I am involved in the writing of a lot of scientific texts. A lot of them I (am forced to) do in LaTeX. However, I prefer InDesign, and use it more often than Latex.
Scientific/engineering texts often requires lots of numbers with units ("5 m", or "10 s", or whatever). The scientific styleguides I tend to write to usually want at least a space between number and unit, but even more preferable is an em-space. Latex has this nice package called siunitx, which handles a few things with regards to units. To my knowledge, it:
- Deals with the em-space between number and unit
- makes the number+unit pair non-breaking, IE, you never get '5' on the end of one line and 's' on the next
- Handles the fact that you might want to change the writing style of a certain unit based on industry standards (Common example: gigabit-per-second should, in true 'SI' style, be written as Gb/s, but many electrical engineering works prefer Gbps instead). This can all be tweaked later.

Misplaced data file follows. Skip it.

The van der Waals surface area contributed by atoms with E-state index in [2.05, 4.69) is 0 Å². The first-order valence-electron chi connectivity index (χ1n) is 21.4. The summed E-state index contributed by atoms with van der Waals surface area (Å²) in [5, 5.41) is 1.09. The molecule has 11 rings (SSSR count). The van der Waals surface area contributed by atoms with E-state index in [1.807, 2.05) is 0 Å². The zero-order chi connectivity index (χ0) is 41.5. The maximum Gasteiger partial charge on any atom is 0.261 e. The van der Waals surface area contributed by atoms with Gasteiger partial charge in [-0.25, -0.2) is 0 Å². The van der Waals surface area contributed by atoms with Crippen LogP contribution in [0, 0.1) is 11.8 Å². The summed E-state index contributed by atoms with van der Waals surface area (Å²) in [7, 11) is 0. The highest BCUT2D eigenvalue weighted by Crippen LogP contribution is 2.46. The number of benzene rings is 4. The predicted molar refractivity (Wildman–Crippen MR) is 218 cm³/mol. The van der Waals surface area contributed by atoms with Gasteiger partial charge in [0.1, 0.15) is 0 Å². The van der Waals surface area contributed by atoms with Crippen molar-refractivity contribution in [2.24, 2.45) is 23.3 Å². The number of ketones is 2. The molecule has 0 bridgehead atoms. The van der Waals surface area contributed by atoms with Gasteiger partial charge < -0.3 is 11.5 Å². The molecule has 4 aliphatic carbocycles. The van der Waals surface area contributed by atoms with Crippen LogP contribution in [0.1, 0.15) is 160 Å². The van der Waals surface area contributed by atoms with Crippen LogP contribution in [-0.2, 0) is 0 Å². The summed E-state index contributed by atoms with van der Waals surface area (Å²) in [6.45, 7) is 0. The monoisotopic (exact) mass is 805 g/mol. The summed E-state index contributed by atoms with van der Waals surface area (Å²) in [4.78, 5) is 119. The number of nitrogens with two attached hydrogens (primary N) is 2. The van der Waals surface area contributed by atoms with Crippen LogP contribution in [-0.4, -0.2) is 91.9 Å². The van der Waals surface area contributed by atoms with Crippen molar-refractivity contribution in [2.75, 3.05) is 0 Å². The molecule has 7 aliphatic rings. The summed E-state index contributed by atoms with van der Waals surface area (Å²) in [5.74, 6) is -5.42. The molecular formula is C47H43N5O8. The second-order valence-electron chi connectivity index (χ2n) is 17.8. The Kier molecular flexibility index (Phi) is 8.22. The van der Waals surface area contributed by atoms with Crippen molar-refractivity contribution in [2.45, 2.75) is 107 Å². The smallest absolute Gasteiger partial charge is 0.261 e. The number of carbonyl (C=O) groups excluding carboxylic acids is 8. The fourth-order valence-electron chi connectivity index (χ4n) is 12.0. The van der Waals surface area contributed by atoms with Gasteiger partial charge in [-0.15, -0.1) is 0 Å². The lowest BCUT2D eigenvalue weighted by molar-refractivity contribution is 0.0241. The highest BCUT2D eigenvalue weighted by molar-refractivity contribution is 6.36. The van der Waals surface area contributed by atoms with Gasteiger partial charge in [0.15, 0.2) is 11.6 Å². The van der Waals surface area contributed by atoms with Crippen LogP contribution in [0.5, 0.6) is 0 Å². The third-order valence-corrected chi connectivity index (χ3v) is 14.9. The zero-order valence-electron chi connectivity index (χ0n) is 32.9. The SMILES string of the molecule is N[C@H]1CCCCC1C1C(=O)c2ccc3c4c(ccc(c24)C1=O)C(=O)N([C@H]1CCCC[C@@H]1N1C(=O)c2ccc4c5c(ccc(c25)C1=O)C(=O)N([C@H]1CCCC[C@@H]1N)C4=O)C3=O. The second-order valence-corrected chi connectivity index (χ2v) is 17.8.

The third point is something I don't really care about too much, but it would be nice if I could get a similar functionality in InDesign that handles the other two points: Make the space between them be em-space length, and have the entire thing be non-breaking. I've experimented around with paragraph and character styles, but it always ended up still being a hassle. Is there a 'correct' way of implementing this?
Edit: As pointed out, I was incorrect about the em-space (I will not change it in the original body to preserve context for the answer below). After more research, it is a debated topic among certain engineering, scientific and mathematical communities how wide this space should be (some saying it should be the width of a multiplication-dot, others using regular 'space', etc).